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    6 person found this review helpful

    6 people found this review helpful

    6 of 6 people found this review helpful

  • Not always an easy read but uplifting in the end

    Honest and despite being frustrated at times with the main character, I was happy for her getting her life back.

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    0 person found this review helpful

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  • Great Read for anyone caught in a narcissist web !

    Saddened to read some of the other reviews, unless one has been caught in the insidiousness of being in a relationship with a narcissist, I am aware it is difficult to be compassionate. It was like reading my own life story, and found great assistance to taking off my own blinders and being honest with myself about so many things in my past marriage I tried & still try at times to deny. I was told once many years ago to take off my rose colored glasses, but even after 50 years there are times I still have to shake my head to wake up, being a caring empath, still unbelieving that some people can really be like that. It really is "crazy" making to be caught up in a narcissist's web. Great Story spoken truthfully. Thank You.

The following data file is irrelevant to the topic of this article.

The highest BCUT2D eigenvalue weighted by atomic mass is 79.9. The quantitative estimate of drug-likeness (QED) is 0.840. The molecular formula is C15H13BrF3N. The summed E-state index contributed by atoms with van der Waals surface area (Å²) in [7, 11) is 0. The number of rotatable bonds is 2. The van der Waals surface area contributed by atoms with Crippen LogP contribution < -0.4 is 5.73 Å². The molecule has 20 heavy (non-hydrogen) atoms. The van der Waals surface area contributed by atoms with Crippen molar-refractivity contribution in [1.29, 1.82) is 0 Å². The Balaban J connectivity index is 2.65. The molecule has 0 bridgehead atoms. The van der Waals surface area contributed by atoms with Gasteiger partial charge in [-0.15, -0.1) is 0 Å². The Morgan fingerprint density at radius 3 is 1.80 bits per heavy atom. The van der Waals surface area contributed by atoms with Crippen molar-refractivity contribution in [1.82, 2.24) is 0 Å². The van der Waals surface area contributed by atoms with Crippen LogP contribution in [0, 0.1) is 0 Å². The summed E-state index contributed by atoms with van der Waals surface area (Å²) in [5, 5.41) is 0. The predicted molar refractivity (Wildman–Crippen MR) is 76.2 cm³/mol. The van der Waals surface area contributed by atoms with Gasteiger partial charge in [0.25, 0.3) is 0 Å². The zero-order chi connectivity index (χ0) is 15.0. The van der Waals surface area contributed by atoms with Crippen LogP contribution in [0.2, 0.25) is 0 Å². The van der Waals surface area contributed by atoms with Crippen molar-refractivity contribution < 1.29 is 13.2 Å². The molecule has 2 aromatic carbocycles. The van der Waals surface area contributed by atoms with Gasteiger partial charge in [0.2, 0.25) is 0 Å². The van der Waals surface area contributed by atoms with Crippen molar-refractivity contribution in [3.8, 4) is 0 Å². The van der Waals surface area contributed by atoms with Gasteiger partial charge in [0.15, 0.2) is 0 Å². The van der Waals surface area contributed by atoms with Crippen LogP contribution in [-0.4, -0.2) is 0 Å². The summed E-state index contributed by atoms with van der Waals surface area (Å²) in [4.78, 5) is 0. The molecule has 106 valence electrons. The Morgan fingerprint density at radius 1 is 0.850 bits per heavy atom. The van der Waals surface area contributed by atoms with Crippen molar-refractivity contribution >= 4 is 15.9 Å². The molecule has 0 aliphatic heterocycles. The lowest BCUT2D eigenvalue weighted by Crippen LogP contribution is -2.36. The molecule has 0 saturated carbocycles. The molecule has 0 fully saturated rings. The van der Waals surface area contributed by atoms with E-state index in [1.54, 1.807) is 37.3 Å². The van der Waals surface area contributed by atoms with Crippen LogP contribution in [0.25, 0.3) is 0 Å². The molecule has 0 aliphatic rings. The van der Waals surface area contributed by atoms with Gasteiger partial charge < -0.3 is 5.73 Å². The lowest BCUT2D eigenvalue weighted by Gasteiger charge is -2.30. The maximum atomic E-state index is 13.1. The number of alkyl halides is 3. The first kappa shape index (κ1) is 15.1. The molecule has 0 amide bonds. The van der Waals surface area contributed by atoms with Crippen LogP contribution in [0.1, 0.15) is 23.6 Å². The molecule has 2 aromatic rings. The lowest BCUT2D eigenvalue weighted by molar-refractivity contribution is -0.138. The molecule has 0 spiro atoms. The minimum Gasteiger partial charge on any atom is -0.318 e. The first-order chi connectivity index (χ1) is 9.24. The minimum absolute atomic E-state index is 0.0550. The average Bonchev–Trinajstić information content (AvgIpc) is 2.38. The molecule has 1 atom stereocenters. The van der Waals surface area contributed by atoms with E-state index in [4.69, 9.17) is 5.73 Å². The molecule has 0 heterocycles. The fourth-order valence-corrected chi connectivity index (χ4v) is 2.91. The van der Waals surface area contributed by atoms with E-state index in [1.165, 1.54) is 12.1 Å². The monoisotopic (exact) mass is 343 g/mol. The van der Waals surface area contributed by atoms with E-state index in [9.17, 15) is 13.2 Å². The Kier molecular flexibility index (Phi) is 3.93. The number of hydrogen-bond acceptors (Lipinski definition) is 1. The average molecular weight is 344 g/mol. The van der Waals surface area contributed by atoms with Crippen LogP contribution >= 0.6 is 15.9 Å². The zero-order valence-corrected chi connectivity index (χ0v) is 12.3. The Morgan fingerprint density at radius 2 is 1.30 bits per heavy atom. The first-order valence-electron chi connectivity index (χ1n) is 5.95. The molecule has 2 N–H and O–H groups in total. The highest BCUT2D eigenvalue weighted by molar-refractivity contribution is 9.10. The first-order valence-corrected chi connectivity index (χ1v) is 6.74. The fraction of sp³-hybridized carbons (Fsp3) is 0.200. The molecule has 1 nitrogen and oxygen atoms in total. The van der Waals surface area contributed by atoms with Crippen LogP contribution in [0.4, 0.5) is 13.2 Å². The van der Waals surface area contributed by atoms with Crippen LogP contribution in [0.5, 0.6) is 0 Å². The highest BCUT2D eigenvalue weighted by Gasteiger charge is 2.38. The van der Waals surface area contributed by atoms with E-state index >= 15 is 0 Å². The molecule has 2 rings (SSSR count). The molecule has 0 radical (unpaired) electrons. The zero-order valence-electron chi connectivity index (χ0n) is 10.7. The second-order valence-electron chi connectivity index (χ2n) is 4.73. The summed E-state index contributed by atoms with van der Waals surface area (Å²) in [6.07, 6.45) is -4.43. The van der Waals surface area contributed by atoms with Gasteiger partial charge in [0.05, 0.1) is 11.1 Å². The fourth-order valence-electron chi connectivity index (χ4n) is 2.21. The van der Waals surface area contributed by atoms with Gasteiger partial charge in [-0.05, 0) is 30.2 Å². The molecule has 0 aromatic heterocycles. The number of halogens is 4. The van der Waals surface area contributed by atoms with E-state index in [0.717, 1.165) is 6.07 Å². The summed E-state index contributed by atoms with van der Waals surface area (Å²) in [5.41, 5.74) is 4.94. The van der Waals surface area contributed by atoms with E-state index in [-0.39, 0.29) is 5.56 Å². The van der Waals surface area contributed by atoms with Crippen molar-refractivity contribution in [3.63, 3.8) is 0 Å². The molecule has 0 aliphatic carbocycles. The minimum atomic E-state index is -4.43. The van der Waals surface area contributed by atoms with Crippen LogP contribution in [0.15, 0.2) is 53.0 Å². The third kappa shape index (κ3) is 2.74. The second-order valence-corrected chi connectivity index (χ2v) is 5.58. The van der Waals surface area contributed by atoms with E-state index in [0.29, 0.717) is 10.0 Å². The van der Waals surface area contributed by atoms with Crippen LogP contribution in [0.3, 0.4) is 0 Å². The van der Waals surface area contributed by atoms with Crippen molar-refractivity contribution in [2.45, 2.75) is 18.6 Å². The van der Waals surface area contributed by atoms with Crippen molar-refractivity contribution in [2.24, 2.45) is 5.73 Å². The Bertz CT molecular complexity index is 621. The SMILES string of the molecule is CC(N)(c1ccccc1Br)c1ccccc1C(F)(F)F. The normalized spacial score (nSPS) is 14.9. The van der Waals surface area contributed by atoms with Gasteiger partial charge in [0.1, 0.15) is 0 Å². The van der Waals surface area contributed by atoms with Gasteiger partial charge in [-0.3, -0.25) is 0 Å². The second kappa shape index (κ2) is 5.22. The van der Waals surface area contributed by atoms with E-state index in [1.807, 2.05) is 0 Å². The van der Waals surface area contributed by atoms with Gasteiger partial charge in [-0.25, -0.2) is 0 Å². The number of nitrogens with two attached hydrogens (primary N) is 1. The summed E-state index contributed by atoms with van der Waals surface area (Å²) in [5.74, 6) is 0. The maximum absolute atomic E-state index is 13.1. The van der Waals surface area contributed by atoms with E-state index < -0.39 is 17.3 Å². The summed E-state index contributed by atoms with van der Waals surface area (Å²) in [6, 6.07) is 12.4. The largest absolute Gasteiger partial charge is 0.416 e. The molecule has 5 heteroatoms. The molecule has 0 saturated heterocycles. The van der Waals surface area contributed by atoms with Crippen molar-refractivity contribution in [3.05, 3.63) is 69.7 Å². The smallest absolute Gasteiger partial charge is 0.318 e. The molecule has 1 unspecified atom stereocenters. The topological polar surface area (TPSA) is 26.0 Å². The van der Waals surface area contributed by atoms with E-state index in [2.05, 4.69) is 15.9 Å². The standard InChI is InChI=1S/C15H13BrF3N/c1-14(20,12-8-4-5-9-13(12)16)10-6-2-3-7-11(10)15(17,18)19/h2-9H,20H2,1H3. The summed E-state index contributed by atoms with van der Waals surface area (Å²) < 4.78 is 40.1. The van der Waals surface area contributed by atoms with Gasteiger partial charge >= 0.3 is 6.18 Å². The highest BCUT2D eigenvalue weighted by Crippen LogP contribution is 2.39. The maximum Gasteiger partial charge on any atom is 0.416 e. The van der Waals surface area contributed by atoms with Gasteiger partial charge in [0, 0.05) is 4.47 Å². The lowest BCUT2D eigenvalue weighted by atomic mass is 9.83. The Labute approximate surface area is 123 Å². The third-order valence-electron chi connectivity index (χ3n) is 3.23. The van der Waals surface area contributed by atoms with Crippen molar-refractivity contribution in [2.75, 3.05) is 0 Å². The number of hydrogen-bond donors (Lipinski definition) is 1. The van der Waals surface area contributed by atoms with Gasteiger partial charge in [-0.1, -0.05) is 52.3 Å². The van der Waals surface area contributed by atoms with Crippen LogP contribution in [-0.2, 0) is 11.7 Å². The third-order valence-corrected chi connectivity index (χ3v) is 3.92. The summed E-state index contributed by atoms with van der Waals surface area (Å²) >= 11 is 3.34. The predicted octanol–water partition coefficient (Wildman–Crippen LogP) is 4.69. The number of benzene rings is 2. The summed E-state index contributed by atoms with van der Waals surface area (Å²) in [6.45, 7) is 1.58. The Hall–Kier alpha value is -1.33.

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  • A Lesson and a good read in learning it.

    A very good read. Well written regarding situations many find themselves locked into. Food for thought put into a book that is very well worth reading.

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  • Husband Bashing Deluxe